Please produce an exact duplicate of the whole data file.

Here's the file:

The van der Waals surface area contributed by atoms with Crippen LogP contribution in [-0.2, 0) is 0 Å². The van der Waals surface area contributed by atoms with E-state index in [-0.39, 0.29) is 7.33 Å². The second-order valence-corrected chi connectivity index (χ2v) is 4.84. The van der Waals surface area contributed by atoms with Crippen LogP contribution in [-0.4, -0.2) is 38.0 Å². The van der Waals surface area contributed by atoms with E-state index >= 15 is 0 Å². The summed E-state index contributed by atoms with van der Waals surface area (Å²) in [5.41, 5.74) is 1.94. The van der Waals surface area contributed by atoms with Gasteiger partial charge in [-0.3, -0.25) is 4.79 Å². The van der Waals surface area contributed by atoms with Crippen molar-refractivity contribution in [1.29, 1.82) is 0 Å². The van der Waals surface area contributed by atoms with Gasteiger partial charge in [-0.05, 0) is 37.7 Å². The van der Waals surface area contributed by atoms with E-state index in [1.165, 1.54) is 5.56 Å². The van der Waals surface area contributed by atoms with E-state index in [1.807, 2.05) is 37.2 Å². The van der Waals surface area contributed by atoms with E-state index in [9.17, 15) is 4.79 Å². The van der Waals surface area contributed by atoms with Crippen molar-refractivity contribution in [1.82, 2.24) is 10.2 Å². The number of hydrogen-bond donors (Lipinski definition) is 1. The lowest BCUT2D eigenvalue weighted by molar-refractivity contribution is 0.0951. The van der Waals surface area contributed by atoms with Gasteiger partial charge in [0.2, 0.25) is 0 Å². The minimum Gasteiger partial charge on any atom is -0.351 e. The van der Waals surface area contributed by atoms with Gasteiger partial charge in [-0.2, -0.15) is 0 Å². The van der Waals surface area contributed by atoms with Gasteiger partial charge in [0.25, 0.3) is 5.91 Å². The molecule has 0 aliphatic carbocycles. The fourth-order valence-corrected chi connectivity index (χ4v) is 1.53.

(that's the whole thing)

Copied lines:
The van der Waals surface area contributed by atoms with Crippen LogP contribution in [-0.2, 0) is 0 Å². The van der Waals surface area contributed by atoms with E-state index in [-0.39, 0.29) is 7.33 Å². The second-order valence-corrected chi connectivity index (χ2v) is 4.84. The van der Waals surface area contributed by atoms with Crippen LogP contribution in [-0.4, -0.2) is 38.0 Å². The van der Waals surface area contributed by atoms with E-state index >= 15 is 0 Å². The summed E-state index contributed by atoms with van der Waals surface area (Å²) in [5.41, 5.74) is 1.94. The van der Waals surface area contributed by atoms with Gasteiger partial charge in [-0.3, -0.25) is 4.79 Å². The van der Waals surface area contributed by atoms with Crippen molar-refractivity contribution in [1.29, 1.82) is 0 Å². The van der Waals surface area contributed by atoms with Gasteiger partial charge in [-0.05, 0) is 37.7 Å². The van der Waals surface area contributed by atoms with E-state index in [1.165, 1.54) is 5.56 Å². The van der Waals surface area contributed by atoms with E-state index in [1.807, 2.05) is 37.2 Å². The van der Waals surface area contributed by atoms with E-state index in [9.17, 15) is 4.79 Å². The van der Waals surface area contributed by atoms with Crippen molar-refractivity contribution in [1.82, 2.24) is 10.2 Å². The number of hydrogen-bond donors (Lipinski definition) is 1. The lowest BCUT2D eigenvalue weighted by molar-refractivity contribution is 0.0951. The van der Waals surface area contributed by atoms with Gasteiger partial charge in [0.2, 0.25) is 0 Å². The minimum Gasteiger partial charge on any atom is -0.351 e. The van der Waals surface area contributed by atoms with Gasteiger partial charge in [-0.2, -0.15) is 0 Å². The van der Waals surface area contributed by atoms with Gasteiger partial charge in [0.25, 0.3) is 5.91 Å². The molecule has 0 aliphatic carbocycles. The fourth-order valence-corrected chi connectivity index (χ4v) is 1.53.